In 1951, some British army units began a "hearts and minds
campaign" by giving
medical and food aid to Malays and indigenous tribes. At the same
time, they put pressure on MNLA by patrolling the jungle. The MNLA
guerrillas were driven deeper into the jungle and denied resources.
The MRLA extorted food from the Sakai
and earned their enmity. Many of the captured guerrillas changed
sides. In comparison, the MRLA never released any Britons
In the end the conflict involved a maximum of 40,000 British and
Commonwealth troops against a peak of about 7–8,000 communist
British propaganda during the Emergency
was distributed by the
of the Emergency Information Service (EIS). The Chinese Assistant
to the Head of the Service was C. C. Too
, who became head
of the Psychological Warfare Section in 1955. He believed that it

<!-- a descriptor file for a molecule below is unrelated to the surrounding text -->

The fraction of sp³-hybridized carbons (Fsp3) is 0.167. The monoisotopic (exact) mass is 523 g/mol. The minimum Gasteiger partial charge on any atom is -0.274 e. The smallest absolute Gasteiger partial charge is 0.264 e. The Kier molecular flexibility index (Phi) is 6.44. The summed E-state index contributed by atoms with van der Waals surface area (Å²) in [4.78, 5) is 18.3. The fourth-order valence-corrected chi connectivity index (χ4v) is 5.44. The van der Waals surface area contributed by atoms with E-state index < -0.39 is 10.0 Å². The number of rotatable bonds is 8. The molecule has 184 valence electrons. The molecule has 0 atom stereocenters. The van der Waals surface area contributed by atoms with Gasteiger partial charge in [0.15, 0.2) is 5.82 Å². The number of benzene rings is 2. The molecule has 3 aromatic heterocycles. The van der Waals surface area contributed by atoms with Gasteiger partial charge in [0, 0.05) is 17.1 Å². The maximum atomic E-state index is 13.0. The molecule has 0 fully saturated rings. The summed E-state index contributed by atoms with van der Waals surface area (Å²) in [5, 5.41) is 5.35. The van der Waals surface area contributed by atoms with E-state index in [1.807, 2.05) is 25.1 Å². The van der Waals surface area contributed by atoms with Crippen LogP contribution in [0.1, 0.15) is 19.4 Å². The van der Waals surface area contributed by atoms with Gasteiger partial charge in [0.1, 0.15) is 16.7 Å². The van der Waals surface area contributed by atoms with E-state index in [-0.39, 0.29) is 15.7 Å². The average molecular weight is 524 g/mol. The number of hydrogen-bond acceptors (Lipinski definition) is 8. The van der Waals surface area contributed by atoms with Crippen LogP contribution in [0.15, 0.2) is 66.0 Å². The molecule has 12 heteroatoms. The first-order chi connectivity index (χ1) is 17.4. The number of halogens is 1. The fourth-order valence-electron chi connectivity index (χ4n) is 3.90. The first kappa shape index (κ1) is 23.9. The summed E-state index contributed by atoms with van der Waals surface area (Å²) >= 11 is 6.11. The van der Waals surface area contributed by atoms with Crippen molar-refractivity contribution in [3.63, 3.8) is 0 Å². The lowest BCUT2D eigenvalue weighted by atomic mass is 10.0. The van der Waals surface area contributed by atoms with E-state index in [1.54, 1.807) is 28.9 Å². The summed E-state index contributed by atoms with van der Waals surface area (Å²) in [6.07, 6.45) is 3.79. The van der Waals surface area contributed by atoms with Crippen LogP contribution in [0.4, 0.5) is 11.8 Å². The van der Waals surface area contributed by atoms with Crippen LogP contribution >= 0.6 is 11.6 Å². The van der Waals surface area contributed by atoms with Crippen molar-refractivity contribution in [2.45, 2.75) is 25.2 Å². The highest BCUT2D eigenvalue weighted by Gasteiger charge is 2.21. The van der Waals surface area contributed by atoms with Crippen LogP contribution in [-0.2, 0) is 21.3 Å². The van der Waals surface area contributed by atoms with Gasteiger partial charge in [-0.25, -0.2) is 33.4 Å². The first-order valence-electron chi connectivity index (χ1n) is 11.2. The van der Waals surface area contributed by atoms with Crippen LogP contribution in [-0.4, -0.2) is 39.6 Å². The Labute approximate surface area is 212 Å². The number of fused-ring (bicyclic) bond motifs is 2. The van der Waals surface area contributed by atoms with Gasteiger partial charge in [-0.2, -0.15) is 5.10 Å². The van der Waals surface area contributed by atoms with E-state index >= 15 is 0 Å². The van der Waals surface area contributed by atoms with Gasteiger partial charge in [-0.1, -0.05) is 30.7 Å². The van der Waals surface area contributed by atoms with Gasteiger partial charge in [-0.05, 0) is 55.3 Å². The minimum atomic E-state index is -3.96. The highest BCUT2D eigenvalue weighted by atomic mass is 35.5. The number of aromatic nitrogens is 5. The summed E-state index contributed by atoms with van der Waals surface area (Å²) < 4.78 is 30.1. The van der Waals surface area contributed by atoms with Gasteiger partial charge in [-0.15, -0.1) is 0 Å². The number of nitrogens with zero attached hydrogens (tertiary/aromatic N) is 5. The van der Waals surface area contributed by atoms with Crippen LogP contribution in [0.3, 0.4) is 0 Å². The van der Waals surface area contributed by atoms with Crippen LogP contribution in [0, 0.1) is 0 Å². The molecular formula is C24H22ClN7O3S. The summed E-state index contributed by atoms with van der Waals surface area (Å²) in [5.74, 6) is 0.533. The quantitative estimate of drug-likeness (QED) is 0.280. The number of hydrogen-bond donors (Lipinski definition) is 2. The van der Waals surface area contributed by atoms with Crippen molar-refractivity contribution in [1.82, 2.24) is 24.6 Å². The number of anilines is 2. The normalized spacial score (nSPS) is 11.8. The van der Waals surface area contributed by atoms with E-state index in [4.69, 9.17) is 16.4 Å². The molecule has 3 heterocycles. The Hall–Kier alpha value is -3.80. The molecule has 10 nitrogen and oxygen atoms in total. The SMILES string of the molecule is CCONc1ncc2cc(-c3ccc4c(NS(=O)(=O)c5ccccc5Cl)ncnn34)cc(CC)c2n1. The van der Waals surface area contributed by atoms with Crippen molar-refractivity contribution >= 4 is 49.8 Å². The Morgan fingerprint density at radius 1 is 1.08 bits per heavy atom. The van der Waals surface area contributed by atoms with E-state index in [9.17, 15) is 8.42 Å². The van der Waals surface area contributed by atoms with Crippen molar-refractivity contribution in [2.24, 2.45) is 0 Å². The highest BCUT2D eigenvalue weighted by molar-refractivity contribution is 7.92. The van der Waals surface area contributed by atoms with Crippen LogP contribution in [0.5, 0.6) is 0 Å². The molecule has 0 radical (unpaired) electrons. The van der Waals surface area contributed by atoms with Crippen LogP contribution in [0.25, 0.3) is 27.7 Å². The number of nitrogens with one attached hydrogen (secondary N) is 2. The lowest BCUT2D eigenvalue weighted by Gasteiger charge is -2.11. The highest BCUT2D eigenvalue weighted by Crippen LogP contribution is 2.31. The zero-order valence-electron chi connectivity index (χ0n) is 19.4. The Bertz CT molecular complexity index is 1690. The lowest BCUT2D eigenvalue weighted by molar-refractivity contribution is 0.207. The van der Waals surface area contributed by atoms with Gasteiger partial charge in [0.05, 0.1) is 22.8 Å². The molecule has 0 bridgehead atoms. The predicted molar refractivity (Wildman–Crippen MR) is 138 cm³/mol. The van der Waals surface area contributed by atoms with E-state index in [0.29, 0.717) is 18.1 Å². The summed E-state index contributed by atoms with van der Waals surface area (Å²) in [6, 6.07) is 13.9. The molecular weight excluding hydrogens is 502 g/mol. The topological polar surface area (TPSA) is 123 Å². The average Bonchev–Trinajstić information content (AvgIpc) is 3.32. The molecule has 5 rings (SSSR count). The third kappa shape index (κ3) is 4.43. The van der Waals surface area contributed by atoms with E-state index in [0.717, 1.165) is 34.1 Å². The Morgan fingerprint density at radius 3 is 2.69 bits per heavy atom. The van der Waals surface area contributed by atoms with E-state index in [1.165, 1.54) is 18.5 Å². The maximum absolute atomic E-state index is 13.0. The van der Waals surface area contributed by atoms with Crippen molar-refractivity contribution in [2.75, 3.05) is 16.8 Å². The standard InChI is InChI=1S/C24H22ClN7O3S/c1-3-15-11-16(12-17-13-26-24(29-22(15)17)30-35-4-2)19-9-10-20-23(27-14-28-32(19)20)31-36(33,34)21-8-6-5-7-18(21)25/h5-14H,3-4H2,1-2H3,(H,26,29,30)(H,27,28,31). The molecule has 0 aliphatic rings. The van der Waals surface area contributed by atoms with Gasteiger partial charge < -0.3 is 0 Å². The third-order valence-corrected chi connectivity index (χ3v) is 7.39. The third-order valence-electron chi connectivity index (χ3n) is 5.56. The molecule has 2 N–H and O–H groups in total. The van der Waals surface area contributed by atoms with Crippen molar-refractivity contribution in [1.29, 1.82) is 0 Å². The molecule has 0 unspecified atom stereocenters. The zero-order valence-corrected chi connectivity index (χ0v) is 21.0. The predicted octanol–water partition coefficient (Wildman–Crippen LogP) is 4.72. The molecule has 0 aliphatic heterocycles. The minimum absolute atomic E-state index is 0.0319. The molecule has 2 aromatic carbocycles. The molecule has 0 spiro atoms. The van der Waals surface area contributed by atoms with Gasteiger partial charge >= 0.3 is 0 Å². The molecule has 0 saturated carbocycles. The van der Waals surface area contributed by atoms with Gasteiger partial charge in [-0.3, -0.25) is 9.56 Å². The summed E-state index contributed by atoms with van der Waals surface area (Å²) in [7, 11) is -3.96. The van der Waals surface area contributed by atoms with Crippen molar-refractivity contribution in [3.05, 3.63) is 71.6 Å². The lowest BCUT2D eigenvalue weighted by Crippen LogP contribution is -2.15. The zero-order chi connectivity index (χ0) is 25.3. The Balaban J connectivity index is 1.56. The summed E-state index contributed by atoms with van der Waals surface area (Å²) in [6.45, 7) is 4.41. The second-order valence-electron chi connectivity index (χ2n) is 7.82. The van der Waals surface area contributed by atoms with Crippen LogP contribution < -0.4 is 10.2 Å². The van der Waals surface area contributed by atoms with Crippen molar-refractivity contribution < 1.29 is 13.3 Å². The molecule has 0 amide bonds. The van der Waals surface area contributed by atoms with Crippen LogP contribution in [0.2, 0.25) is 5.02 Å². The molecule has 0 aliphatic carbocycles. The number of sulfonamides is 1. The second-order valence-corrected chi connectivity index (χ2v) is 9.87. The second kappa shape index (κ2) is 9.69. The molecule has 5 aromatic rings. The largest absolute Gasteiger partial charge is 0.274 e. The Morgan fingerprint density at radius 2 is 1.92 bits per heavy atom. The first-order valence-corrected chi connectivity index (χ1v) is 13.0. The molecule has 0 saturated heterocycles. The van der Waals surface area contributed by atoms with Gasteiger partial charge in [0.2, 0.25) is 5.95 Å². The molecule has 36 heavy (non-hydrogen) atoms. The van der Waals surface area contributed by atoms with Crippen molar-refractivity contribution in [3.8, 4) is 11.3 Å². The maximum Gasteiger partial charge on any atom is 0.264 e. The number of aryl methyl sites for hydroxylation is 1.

was more important to propagandize the civilians, rather than the
insurgents, as the insurgents listened to the masses.
The Psychological Warfare Section produced about six million
which were packed into bundles of 2,500 each at the Kuala Lumpur Royal Air Force Station
majority of the leaflets were developed in light yellow sand or
deep brown earth colors to blend in with the ground, in order to
enable comrades to steal glances at them, without fear of undue
attention—one of Too's novel ideas.
In addition to leaflets, aircraft equipped with loudspeakers
broadcast propaganda over remote areas.
Control of anti-guerrilla operations
At all levels of government (national, state, and district levels),
the military and civil authority was assumed by a committee of
military, police and civilian administration officials. This
allowed intelligence from all sources to be rapidly evaluated and
disseminated, and also allowed all anti-guerrilla measures to be
coordinated. Each State War Executive Committee, for example,
included the State Chief Minister as chair, the Chief Police
Officer, the senior military commander, state home guard officer,
state financial officer, state information officer, executive
secretary and up to six selected community leaders. The Police,
Military and Home Guard representatives and the Secretary formed
the operations sub-committee responsible for day-to-day direction